What is That Ugly, Nasty-Looking Growth in My Pond?

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Probably the most asked question in the lake management industry is “What is that ugly, nasty-looking growth in our pond, and why does it always come back?” The answer to that question ninety percent of the time is: “it is algae” and the majority of that time, it is what we refer to as “filamentous algae.”

There are many different species of filamentous algae, but all have a similar appearance, and growth habit. These algae colonies begin their growth in the late winter and early spring on the bottom of the pond, as warmer temperatures and sunlight activate the spores and surviving cells. Most filamentous algae growth begins in less than 3 feet of water where sunlight penetrates to the pond bottom. Algae growth is sometimes referred to as a “bloom” because the algae grow so quickly. In the case of filamentous algae, single cells reproduce and join together into long hair-like strands or colonies that grow toward the water surface. By mid-summer, these strands form large mats that trap gases and float to the surface. These floating mats normally begin to appear in early summer, and by late summer, it may cover the entire pond. Most forms of filamentous algae prefer stagnant, nutrient-rich, warm water conditions found in many Southeastern ponds and lakes.

All types of algae are important to pond and lake ecology, because they serve as food sources for protozoa, insects, and fish; however, filamentous algae frequently reaches nuisance levels. Their abundant growth can result in a number of management concerns, including aesthetics, swimming nuisance, and interference with fishing. Abundant algae can also cause fish kills in late summer and fall as the dying algae consumes oxygen from the pond water. Where algae levels interfere with pond uses and goals, various control strategies can be used to prevent or reduce algae growth.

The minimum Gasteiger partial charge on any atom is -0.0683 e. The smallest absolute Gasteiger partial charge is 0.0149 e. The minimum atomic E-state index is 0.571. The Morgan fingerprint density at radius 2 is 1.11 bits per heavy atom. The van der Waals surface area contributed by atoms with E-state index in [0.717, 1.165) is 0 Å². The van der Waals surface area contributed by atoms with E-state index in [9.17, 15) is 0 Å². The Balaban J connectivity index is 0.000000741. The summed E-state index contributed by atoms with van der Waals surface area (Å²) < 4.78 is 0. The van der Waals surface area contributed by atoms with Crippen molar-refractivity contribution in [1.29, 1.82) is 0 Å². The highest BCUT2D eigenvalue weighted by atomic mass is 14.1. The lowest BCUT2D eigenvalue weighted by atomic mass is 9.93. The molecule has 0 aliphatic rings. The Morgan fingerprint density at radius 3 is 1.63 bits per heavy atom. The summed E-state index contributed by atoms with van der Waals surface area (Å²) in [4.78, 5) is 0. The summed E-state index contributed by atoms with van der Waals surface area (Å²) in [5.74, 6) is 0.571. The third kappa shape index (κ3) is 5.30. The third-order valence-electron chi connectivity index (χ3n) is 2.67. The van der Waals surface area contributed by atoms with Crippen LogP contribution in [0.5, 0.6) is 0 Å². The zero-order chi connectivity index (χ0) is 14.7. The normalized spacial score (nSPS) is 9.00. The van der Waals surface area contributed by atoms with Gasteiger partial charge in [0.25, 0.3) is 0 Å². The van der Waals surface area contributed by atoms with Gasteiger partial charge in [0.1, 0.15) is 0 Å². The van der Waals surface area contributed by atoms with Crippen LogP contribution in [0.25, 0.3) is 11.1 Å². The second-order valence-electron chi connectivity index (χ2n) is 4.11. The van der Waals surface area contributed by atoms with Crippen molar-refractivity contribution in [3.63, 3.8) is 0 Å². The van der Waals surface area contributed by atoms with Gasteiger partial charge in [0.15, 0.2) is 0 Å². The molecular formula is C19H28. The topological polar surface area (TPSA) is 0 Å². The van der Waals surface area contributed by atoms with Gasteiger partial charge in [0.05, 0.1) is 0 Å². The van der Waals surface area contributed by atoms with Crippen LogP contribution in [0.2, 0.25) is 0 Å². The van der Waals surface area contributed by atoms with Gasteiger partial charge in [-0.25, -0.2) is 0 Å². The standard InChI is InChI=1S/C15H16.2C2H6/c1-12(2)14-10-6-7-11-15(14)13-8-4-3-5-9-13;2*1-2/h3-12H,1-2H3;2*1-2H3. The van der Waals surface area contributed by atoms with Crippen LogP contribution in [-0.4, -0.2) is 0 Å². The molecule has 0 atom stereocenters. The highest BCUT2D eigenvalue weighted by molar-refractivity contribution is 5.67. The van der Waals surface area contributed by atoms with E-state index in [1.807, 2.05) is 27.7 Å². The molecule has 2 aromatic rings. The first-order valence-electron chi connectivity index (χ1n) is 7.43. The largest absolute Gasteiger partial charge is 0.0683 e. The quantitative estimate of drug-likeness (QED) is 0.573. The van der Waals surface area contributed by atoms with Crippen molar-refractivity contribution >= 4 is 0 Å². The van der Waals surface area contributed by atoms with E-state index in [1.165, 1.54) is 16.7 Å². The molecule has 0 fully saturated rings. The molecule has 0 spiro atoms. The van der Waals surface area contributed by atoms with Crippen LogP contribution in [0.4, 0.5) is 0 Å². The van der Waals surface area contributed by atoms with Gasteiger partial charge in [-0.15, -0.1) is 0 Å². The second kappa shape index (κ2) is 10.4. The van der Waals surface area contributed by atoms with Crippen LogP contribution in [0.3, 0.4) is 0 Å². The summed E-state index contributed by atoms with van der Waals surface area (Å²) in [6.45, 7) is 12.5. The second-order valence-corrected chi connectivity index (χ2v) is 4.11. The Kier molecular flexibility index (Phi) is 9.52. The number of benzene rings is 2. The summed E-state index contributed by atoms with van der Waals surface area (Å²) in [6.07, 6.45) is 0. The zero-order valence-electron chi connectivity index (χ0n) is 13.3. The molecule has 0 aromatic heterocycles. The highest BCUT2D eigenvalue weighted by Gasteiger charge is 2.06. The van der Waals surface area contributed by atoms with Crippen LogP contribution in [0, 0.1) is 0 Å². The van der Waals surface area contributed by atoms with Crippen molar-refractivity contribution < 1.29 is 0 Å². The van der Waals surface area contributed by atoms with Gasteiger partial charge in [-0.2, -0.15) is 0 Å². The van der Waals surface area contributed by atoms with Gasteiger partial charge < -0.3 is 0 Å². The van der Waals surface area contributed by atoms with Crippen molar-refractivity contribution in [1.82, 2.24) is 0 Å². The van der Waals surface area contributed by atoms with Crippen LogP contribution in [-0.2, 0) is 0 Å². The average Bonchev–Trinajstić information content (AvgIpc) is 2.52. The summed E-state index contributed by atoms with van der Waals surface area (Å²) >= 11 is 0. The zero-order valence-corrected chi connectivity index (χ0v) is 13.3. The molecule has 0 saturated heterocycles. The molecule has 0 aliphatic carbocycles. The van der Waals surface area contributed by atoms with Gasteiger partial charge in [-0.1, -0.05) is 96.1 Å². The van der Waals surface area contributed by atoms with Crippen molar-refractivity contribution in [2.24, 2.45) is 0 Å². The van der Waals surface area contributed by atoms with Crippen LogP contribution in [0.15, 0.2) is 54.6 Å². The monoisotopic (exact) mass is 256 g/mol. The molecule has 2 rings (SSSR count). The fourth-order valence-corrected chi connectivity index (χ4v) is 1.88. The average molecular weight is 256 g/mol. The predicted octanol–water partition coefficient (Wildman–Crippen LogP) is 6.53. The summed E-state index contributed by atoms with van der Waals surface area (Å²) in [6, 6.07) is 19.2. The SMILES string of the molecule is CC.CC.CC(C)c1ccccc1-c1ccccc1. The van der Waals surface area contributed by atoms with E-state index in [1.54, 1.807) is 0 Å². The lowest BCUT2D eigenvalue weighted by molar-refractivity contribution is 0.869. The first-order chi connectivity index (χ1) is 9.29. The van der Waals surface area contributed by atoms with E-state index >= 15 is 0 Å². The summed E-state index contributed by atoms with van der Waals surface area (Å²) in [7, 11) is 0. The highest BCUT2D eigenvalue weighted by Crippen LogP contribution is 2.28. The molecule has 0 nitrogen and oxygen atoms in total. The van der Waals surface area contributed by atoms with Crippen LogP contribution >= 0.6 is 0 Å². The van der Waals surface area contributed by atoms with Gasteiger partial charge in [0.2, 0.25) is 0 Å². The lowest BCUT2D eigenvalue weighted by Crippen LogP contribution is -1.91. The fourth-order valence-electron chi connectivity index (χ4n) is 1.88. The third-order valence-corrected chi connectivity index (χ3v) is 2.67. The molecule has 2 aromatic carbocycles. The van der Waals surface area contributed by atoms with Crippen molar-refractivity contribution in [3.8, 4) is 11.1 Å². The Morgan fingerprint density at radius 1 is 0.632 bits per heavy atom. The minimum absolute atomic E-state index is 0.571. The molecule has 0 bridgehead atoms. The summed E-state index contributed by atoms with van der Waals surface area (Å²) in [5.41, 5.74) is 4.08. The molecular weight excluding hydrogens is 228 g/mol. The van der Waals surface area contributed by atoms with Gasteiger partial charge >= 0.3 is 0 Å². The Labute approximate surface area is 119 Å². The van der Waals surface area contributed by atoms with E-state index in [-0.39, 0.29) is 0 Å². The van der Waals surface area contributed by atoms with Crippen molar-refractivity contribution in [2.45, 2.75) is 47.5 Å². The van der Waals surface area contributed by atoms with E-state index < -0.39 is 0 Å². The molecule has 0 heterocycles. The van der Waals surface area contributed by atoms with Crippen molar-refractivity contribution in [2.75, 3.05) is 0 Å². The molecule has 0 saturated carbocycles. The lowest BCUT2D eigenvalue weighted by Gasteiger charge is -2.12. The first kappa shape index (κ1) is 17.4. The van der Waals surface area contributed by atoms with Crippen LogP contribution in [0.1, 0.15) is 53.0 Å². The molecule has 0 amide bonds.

Any overabundant plant growth is a symptom of excessive nutrients (phosphorus and nitrogen). These nutrients are the essential parts of most fertilizers, which through runoff from barnyards, crop fields, septic systems, lawns, and golf courses greatly increase the high nutrient levels that exist in our ponds and lakes today. Long term control of filamentous algae or other aquatic weeds is best accomplished by reducing or redirecting nutrient sources from your pond and lakes. This can be done by reducing fertilizer applications near the pond, maintaining septic systems properly, redirecting nutrient-rich runoff away from the pond, and maintaining vegetative buffer strips around your pond or lake.

Randy Bolin writes articles for Virginia Lake Management, which provides lake maintenance services for businesses and residence complexes.

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